Chicago Follows the Gigabit Road

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12/27/2012 8:13:46 AM
User Rank Village Voice
It is not just having the technology but it is about applying it effectively
Once again, we see the 'common wisdom' about high speed internet access being the goal. Chicago presents a real opportunity to go beyond this baseline objective and lead the country in innovative application of high speed broadband for a regional strategy. A significant problem for Chicago and the greater extended metropolitan communities is that of transportation demand. A recent major Chicago periodical was discussing the current topic of tolls for commuters and pushed aside the potential impact of information technologies with the comment "telework is no help". Here is Chicago luring UAL, Motorola and AT&T (formerly Ameritech) from the densly populated areas of the northwest corridor onl;y to conclude that growing transportation demand could only be addressed by charging hire fees. How does this fit into the use of broadband technologies to make Chicago a key information hub? It gives Chicago a chance to think and act outside the box by creating a deliberate and specific use network of secur4e facilitiesto localize job access and systematically address transportation demand in a way current remote work practices cannot. Internet technologies can be used for more than just general purpose utility access to "THE INTERNET". Developing an innovative multi-location workplace design would show the vision and resolve of Chicago to work with its major employers and neighboring communities. The New York Times articles on community incentives used to support single location methedologies is exactly the wrong kind of thinking and behaviour that could limit Chicago as mearely another "me too" gigabit contender.  I am hopeful Chicago Leaders will consider a more deliberate use of these transformative resources to re-engineer the broader geographic local economies and truely lead the nation in innovative and integrated approaches to economic and environmental sustainablility.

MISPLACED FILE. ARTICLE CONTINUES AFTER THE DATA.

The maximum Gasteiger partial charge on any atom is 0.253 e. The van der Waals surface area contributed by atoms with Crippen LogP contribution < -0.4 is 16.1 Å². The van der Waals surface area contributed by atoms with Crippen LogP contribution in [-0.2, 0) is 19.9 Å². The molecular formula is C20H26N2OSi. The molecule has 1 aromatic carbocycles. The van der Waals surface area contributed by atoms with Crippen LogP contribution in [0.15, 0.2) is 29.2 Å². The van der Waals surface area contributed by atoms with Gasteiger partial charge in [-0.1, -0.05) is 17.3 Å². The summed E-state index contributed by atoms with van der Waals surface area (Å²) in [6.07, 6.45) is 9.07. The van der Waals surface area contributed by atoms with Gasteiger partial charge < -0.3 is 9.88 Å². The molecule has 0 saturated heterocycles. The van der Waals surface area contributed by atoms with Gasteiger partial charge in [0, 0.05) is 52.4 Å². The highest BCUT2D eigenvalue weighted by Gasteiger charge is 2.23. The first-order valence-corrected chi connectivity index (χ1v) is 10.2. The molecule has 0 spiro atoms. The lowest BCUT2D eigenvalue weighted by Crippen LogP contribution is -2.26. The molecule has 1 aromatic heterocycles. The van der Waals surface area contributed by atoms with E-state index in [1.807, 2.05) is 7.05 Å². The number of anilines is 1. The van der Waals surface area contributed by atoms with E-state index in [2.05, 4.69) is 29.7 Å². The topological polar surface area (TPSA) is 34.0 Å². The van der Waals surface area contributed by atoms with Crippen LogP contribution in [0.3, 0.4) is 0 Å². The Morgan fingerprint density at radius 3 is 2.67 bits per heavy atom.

12/12/2012 11:18:52 PM
User Rank Village Voice
Re: Response rate
Nicole, surprisingly, the responses were almost exactly the number we were projecting, though the diversity of respondents was a happy surprise. Promotion happens via normal procurement channels that vendors monitor, social media which has been vital for diverse response, and old-fashioned speaking at conferences/conventions and with companies we think could contribute meaningful ideas. Also, we launched the challenge with an announcement of free wireless in our most emblematic public space, Millennium Park, which ensured that people who don't even know what a fiber network was knew about it. Everyone likes free wifi. :-)

Nicole Ferraro
Nicole Ferraro  
12/12/2012 6:06:05 PM
User Rank Staff
Response rate
Hi John. Thanks for keeping us in the loop about the work you're doing with the Broadband Challenge. Curious about the response rate... is that lower than what you were anticipating? How are you promoting this so that people know to weigh in with ideas? 

Mary Jander
Mary Jander  
12/10/2012 6:15:33 PM
User Rank Staff
Kind of puzzled
This sounds like a great idea, but I'm not really following why Chicago hasn't been on top of this previously. I mean, Singapore and other cities have some of the best connectivity in the world, but they haven't needed to crowdsource to figure out how to implement it.

Simon Hersom
Simon Hersom  
12/10/2012 3:11:32 PM
User Rank Urban Legend
Having fast broadband at not be enough. But not having it would be disastrous

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